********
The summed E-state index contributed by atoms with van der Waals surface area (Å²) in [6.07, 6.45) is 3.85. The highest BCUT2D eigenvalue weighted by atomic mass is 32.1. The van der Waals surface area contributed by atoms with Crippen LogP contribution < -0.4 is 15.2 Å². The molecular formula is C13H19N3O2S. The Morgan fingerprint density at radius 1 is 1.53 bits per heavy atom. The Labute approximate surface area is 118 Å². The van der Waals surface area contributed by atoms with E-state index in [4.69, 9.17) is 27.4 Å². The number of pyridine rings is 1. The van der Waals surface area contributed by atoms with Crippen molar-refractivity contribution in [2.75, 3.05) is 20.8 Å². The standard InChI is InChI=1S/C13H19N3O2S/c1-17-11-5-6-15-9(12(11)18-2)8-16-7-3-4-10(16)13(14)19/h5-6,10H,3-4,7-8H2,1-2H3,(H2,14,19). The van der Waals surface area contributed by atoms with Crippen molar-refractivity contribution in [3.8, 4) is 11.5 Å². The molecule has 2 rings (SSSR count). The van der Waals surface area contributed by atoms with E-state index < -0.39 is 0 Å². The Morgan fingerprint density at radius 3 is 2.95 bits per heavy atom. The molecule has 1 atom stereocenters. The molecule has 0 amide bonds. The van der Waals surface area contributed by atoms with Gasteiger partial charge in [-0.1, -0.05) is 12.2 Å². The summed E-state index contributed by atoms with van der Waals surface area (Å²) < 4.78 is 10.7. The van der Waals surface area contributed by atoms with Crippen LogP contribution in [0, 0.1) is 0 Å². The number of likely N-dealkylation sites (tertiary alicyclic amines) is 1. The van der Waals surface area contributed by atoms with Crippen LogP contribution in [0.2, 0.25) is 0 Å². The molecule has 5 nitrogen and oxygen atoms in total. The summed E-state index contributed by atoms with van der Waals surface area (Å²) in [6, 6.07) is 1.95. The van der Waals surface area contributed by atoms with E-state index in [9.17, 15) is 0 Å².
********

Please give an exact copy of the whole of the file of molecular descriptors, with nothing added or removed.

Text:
The summed E-state index contributed by atoms with van der Waals surface area (Å²) in [6.07, 6.45) is 3.85. The highest BCUT2D eigenvalue weighted by atomic mass is 32.1. The van der Waals surface area contributed by atoms with Crippen LogP contribution < -0.4 is 15.2 Å². The molecular formula is C13H19N3O2S. The Morgan fingerprint density at radius 1 is 1.53 bits per heavy atom. The Labute approximate surface area is 118 Å². The van der Waals surface area contributed by atoms with E-state index in [4.69, 9.17) is 27.4 Å². The number of pyridine rings is 1. The van der Waals surface area contributed by atoms with Crippen molar-refractivity contribution in [2.75, 3.05) is 20.8 Å². The standard InChI is InChI=1S/C13H19N3O2S/c1-17-11-5-6-15-9(12(11)18-2)8-16-7-3-4-10(16)13(14)19/h5-6,10H,3-4,7-8H2,1-2H3,(H2,14,19). The van der Waals surface area contributed by atoms with Crippen molar-refractivity contribution in [3.8, 4) is 11.5 Å². The molecule has 2 rings (SSSR count). The van der Waals surface area contributed by atoms with E-state index < -0.39 is 0 Å². The Morgan fingerprint density at radius 3 is 2.95 bits per heavy atom. The molecule has 1 atom stereocenters. The molecule has 0 amide bonds. The van der Waals surface area contributed by atoms with Gasteiger partial charge in [-0.1, -0.05) is 12.2 Å². The summed E-state index contributed by atoms with van der Waals surface area (Å²) < 4.78 is 10.7. The van der Waals surface area contributed by atoms with Crippen LogP contribution in [0, 0.1) is 0 Å². The number of likely N-dealkylation sites (tertiary alicyclic amines) is 1. The van der Waals surface area contributed by atoms with Crippen LogP contribution in [0.2, 0.25) is 0 Å². The molecule has 5 nitrogen and oxygen atoms in total. The summed E-state index contributed by atoms with van der Waals surface area (Å²) in [6, 6.07) is 1.95. The van der Waals surface area contributed by atoms with E-state index in [9.17, 15) is 0 Å².